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Social Media Passwords—Fair Game for Potential Employers?

Posted on Mon, Apr 02, 2012 @ 03:43 PM

Joseph BurnsBy Joseph S. Burns

The Virginia State Police (the “VSP”), according to the Virginia ACLU, could be running foul of federal law and the U.S. Constitution by requiring trooper applicants to provide access to their social media accounts during the hiring process. Indeed, the ACLU of Virginia’s Legal Director asked that state police discontinue the practice, described as "shoulder surfing." "Absent a concrete reason to believe that a potential employee is engaged in wrongdoing of which his Facebook account is likely to contain evidence, these communications are simply none of the VSP's business," the Legal Director Stated. "Looking at this information is akin to opening an applicant's mail or listening in on his telephone calls. Such eavesdropping intrudes on the privacy of not only the job applicant, but his online friends and  correspondents."

A spokesperson for the VSP confirmed that it had been contacted by the Virginia ACLU, noting that “we will continue our existing hiring practices,” and that “… our investigative background process is necessary and appropriate for the job our applicants are expected to do and the authority granted to such individuals upon being hired on to the Virginia State Police."

In addition to possibly violating the Fourth Amendment’s protection from unreasonable searches and seizures, along with the First Amendment’s right to freedom of speech, the ACLU cautioned that the VSP might be violating the Stored Communications Act, a federal statute that prohibits one from intentionally accessing stored electronic communications.  This dispute raises important questions about the breadth of pre-employment background checks, and just how far a local government may go in screening new hires.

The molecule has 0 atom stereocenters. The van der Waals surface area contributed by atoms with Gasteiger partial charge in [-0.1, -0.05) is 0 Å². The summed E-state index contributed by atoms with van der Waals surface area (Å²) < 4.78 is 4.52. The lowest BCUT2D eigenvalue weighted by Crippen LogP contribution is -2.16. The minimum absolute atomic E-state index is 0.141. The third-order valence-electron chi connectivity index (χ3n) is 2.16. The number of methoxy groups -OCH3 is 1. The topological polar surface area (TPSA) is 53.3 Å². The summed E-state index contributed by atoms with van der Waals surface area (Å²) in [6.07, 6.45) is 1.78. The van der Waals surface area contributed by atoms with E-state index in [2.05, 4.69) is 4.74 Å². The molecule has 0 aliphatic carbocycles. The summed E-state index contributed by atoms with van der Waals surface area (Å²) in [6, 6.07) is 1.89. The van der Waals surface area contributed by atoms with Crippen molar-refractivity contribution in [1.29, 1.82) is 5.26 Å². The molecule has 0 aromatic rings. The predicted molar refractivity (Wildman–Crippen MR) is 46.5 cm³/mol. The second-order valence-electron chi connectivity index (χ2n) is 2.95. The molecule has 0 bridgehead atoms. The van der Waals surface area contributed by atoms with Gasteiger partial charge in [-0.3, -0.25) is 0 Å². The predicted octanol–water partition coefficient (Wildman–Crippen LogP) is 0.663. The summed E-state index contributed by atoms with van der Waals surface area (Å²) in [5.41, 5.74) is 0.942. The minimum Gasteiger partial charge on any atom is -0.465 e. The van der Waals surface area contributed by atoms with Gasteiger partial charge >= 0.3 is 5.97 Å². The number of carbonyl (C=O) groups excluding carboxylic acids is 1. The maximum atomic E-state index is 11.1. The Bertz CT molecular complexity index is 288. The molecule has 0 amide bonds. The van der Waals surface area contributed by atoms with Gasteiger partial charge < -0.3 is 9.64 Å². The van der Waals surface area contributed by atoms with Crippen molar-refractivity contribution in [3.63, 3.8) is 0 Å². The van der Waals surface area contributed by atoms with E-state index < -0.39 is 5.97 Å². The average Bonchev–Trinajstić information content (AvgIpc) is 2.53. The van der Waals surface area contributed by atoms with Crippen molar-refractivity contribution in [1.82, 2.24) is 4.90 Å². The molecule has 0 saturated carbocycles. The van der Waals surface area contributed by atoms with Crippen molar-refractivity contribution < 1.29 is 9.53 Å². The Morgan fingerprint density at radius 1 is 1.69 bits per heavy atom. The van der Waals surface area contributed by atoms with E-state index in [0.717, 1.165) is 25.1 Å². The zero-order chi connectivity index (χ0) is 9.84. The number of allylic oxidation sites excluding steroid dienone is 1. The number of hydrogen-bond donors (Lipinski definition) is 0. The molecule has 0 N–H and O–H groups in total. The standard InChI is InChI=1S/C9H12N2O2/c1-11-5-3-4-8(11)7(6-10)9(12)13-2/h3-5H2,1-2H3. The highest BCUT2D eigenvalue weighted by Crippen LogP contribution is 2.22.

There is far more to come on this issue.  Check back soon as we follow and provide further developments and updates.

Tags: ACLU, Fourth Amendment, Stored Communications Act, Social Media, First Amendment

Governmental Social Media Policies and the First Amendment

Posted on Mon, Mar 05, 2012 @ 12:23 PM

Joseph S. Burnsby Joseph S. Burns

The Dover, Delaware City Council recently rejected a proposed policy that would have regulated city employees’ activities on social media networks by prohibiting employees from posting:

      (i)  Negative comments based on a person’s race, gender, or other legally protected
           category, and

      (ii) Disparaging comments about co-workers

Both such prohibitions will apply regardless of whether such comments were posted from work or from one’s own home.

Council members concluded that the policy, drafted by the City Manager to protect the city from liability arising from on-line harassment, would have infringed employees’ rights under the First Amendment, an opinion shared by the ACLU, which had contacted City Council,  cautioning that the proposed policy constituted a “clear violation” of First Amendment rights. While various governments across the country have adopted social media policies, courts have consistently found that overly restrictive policies infringe the First Amendment, protecting the rights of governmental employees.

The key, in short, is for a local government to adopt a policy that strikes an appropriate balance between that local government’s legitimate interests and the rights of its employees under the First Amendment.

Tags: Social Media, First Amendment, Governmental Policy